Now that we have seen where the Sunday afternoon storms set up, we have a much clearer picture of where the storms will set up overnight and how that influences Monday storms.  Areas near and south of the Kentucky parkways are still highlighted as the best place to see stronger storms tonight. 

Since we're talking about an overnight and early morning storm potential, daytime heating doesn't factor in like a normal afternoon storm chance.  Heat and moisture still play a role, but not in the same way we normally think about. 

This is driven more by forcing - by nearby fronts, low pressure areas, and upper-level shortwaves.  This stationary front will hang in southern Kentucky through much of the day Monday, keeping a storm chance in the forecast through that time frame.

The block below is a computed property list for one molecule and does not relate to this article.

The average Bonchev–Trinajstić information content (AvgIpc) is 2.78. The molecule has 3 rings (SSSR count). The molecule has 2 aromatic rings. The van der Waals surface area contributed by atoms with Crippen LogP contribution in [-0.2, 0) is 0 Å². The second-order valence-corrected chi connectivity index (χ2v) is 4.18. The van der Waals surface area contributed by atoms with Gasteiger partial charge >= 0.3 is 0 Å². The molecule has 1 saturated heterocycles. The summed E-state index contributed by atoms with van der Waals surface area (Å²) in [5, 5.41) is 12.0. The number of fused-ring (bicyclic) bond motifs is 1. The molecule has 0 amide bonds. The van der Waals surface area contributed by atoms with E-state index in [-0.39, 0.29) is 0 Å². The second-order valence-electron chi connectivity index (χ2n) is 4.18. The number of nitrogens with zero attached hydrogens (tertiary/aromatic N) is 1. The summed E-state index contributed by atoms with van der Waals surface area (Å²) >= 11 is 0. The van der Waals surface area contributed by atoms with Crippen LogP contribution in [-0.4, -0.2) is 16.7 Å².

You can see from these above Future Radar images and the timestamps in the top right corner that strong storms still look likely overnight along and south of the river.  Rain and weaker thunderstorms are possible in southern Indiana, but not quite as likely.  

Model data suggests there will still be storms in the area by the morning commute Monday.  That means this mass of rain and storms will move through our WDRB counties slowly overnight. Check in with Jude from 5-9 on WDRB in the Morning to see where any rain and storms are and if the rain will create any issues for your morning drive. 

The Storm Prediction Center only has us in a Marginal Risk for severe weather Monday, and some of our northeastern counties are even excluded from that.  Depending on how much rain we get during the morning, it's possible more storms could develop later in the day. 

The image above shows a different forecast model; this one shows less rain in the morning but more storm development in the afternoon (the normal time we would expect storms to pop up).  That is still a possibility, but we will have to see how much we get during the morning to determine what will come by afternoon.

-Hannah Strong